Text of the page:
Web-Based Video Education to Improve Uptake of Influenza Vaccination and Other Preventive Health Recommendations in Adults With Inflammatory Bowel Disease: Randomized Controlled Trial of Project PREVENT

J Med Internet Res. 2023 Aug 23:25:e42921.doi: 10.2196/42921.

Millie D Long 1Welmoed K van Deen 2Laura Weisbein 1Carine Khalil 3Keren L Appel 4Xian Zhang 1Wenli Chen 1Lori Zubrod 5Robbie Maris 5Afsoon Ghafari 4Taylor Dupuy 3Christina Y Ha 4Brennan M R Spiegel 3Christopher V Almario 3Gil Y Melmed 4


Author information

1Division of Gastroenterology and Hepatology, University of North Carolina School of Medicine, University of Chapel Hill, Chapel Hill, NC, United States.

2Erasmus School of Health Policy and Management, Health Technology Assessment Section, Erasmus University Rotterdam, Rotterdam, Netherlands.

3Division of Health Services Research, Cedars-Sinai, Los Angeles, CA, United States.

4F. Widjaja Foundation Inflammatory Bowel and Immunobiology Research Institute, Karsh Division of Digestive and Liver Diseases, Cedars-Sinai Medical Center, Los Angeles, CA, United States.

5IBD Partners Patient Powered Research Network, Washington, DC, United States.


Background: Patients with inflammatory bowel disease (IBD) are at increased risk of infections, bone fractures, and skin cancers.

Objective: We developed preventive health videos using a patient-centered approach and tested their impact on preventive health uptake.

Methods: Five animated videos explaining preventive health recommendations in IBD were iteratively developed with patient-centered focus groups and interviews. A randomized controlled trial was then conducted in a web-based IBD cohort to test the impact of video- versus text-based educational interventions. The primary outcome was receipt of the influenza vaccine. Secondary outcomes included intention to receive other preventive health services.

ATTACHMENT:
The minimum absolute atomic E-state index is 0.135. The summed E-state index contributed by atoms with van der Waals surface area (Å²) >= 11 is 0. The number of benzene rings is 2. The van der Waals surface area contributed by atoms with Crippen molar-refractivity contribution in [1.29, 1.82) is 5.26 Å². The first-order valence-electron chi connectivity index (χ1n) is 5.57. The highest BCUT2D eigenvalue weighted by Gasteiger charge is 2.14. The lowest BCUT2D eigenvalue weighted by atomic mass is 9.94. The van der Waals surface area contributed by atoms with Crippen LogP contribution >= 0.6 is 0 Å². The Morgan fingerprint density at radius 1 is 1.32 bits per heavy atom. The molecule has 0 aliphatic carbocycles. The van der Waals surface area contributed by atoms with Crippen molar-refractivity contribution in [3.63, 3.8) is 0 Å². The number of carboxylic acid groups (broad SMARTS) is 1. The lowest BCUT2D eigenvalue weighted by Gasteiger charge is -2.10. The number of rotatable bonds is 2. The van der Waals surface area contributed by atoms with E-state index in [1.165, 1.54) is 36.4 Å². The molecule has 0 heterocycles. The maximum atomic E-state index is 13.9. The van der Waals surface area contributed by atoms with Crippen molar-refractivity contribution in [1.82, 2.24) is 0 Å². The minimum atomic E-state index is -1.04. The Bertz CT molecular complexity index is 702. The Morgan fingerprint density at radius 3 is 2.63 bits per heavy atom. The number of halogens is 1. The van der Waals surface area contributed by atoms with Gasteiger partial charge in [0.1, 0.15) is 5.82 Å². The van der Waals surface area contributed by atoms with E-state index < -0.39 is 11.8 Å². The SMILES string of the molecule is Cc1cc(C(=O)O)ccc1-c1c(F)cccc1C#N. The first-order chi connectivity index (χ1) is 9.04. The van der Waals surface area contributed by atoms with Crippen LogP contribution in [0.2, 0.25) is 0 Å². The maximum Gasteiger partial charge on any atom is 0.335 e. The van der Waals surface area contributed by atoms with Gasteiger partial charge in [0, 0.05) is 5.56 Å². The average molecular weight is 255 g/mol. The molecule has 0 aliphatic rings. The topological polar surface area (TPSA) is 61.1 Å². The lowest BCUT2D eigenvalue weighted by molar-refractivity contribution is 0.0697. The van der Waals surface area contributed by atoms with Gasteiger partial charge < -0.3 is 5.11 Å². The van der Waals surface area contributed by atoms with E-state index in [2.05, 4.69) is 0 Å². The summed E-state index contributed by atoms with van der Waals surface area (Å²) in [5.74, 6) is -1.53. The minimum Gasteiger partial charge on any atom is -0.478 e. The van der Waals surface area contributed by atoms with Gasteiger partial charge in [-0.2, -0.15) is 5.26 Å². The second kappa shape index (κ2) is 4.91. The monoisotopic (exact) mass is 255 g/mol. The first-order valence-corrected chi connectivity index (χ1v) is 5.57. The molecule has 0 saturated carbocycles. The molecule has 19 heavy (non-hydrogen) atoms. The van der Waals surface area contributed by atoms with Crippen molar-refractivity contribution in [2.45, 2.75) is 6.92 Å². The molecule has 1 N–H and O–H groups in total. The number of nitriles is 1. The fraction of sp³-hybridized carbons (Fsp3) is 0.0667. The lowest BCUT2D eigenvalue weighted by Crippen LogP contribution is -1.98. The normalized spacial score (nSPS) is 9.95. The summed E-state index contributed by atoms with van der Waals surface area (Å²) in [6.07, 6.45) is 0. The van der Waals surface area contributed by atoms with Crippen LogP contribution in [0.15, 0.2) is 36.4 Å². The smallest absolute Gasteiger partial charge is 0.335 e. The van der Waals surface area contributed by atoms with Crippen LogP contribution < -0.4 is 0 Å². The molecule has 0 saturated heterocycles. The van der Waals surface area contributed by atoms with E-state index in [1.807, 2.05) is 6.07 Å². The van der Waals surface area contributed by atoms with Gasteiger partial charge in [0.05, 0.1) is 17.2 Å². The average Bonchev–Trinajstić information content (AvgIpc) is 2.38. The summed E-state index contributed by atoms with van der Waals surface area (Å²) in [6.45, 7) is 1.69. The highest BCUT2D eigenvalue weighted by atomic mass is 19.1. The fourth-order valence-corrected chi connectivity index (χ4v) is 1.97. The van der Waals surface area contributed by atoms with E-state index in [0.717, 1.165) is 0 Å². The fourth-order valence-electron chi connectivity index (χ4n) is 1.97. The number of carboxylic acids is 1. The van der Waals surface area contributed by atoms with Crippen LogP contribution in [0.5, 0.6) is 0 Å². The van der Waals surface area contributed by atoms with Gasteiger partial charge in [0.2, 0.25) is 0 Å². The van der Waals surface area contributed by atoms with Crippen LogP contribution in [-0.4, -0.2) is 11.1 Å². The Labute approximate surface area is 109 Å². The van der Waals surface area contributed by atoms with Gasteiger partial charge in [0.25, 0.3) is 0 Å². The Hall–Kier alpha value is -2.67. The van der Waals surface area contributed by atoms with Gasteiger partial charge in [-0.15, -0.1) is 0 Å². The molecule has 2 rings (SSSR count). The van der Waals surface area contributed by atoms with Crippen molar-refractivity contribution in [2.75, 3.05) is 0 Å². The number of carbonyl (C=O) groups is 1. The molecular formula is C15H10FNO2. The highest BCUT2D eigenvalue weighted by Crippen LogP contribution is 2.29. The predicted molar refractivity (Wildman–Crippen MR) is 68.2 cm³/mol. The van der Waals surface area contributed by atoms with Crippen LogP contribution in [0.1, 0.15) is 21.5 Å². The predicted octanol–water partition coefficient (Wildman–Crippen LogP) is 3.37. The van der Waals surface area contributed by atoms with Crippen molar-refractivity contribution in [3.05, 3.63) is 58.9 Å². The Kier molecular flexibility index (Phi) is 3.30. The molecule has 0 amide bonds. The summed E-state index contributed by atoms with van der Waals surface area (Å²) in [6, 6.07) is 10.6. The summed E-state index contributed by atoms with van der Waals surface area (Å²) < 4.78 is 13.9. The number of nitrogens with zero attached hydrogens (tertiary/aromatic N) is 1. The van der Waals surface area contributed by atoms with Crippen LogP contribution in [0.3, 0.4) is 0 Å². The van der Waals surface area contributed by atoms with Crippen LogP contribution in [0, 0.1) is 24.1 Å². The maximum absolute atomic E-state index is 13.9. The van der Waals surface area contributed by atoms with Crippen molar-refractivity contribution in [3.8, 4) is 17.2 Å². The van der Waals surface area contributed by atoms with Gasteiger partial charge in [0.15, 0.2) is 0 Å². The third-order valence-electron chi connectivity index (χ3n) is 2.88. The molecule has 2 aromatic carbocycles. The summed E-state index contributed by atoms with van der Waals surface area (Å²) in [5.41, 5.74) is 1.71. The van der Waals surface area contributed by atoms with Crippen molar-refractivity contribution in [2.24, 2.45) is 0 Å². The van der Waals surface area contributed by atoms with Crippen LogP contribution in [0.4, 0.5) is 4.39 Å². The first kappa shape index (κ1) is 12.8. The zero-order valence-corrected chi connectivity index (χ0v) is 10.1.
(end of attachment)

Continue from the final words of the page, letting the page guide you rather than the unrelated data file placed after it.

Results: Five animated videos were developed with patient input. A total of 1056 patients with IBD were then randomized to receive the video (n=511) or text-only (n=545) interventions; 55% (281/511) of the video group and 57% (311/545) of the text-only group had received their influenza vaccine in the prior year. Immediately after the intervention, 73% (502/683) of patients reported their intention to receive the vaccine, with no difference by the type of intervention (75%, 231/307, for the video group and 72%, 271/376, for the text-only group). The proportion of patients who actually received the influenza vaccine after the intervention also did not differ by messaging type (P=.07). The strongest predictor of both intention to receive and actual receipt of the influenza vaccine was prior influenza vaccination. Older age was also associated with a higher likelihood of the intention to receive (age 36-75 years relative to 18-35 years; P=.006) and actual receipt (age >75 years relative to 18-35 years; P=.05) of the influenza vaccine.

Conclusions: The proportion of patients receiving the influenza vaccine was high in both groups, but there was no difference in receipt of or in the intention to receive preventive health recommendations by type of messaging. Notably, a portion of patients in both groups had intended to be vaccinated but did not ultimately receive the vaccine. Further evaluation of patient-education strategies is warranted to improve preventive health uptake among patients with IBD.

Trial registration: ClinicalTrials.gov NCT05997537; https://clinicaltrials.gov/ct2/show/NCT05997537.

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